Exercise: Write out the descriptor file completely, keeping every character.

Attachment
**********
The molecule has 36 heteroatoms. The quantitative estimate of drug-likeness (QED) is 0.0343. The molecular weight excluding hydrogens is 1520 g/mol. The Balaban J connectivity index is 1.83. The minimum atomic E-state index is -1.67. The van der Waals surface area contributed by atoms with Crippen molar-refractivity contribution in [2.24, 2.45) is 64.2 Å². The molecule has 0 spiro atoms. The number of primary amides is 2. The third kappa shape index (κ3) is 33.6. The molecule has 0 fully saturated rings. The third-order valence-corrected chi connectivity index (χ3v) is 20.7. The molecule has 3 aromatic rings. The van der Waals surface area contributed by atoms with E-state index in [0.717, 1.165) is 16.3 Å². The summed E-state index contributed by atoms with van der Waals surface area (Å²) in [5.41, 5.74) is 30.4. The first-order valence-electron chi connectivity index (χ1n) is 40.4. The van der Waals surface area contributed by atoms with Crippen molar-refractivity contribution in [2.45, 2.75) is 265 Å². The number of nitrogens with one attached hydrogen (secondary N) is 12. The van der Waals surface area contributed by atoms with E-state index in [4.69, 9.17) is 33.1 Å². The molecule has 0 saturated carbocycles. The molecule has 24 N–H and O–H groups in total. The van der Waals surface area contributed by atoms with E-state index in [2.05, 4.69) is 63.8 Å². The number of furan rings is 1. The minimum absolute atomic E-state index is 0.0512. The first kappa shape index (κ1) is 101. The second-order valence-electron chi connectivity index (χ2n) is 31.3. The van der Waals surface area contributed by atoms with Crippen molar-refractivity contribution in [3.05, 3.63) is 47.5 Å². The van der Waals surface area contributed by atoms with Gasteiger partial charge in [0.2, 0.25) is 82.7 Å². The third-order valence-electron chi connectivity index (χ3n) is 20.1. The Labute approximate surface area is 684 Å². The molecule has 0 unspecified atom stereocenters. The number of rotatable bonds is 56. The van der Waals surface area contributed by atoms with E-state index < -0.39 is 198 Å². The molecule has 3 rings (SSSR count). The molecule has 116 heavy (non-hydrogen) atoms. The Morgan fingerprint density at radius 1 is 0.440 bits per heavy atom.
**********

The molecule has 36 heteroatoms. The quantitative estimate of drug-likeness (QED) is 0.0343. The molecular weight excluding hydrogens is 1520 g/mol. The Balaban J connectivity index is 1.83. The minimum atomic E-state index is -1.67. The van der Waals surface area contributed by atoms with Crippen molar-refractivity contribution in [2.24, 2.45) is 64.2 Å². The molecule has 0 spiro atoms. The number of primary amides is 2. The third kappa shape index (κ3) is 33.6. The molecule has 0 fully saturated rings. The third-order valence-corrected chi connectivity index (χ3v) is 20.7. The molecule has 3 aromatic rings. The van der Waals surface area contributed by atoms with E-state index in [0.717, 1.165) is 16.3 Å². The summed E-state index contributed by atoms with van der Waals surface area (Å²) in [5.41, 5.74) is 30.4. The first-order valence-electron chi connectivity index (χ1n) is 40.4. The van der Waals surface area contributed by atoms with Crippen molar-refractivity contribution in [2.45, 2.75) is 265 Å². The number of nitrogens with one attached hydrogen (secondary N) is 12. The van der Waals surface area contributed by atoms with E-state index in [4.69, 9.17) is 33.1 Å². The molecule has 0 saturated carbocycles. The molecule has 24 N–H and O–H groups in total. The van der Waals surface area contributed by atoms with E-state index in [2.05, 4.69) is 63.8 Å². The number of furan rings is 1. The minimum absolute atomic E-state index is 0.0512. The first kappa shape index (κ1) is 101. The second-order valence-electron chi connectivity index (χ2n) is 31.3. The van der Waals surface area contributed by atoms with Crippen molar-refractivity contribution in [3.05, 3.63) is 47.5 Å². The van der Waals surface area contributed by atoms with Gasteiger partial charge in [0.2, 0.25) is 82.7 Å². The third-order valence-electron chi connectivity index (χ3n) is 20.1. The Labute approximate surface area is 684 Å². The molecule has 0 unspecified atom stereocenters. The number of rotatable bonds is 56. The van der Waals surface area contributed by atoms with E-state index < -0.39 is 198 Å². The molecule has 3 rings (SSSR count). The molecule has 116 heavy (non-hydrogen) atoms. The Morgan fingerprint density at radius 1 is 0.440 bits per heavy atom.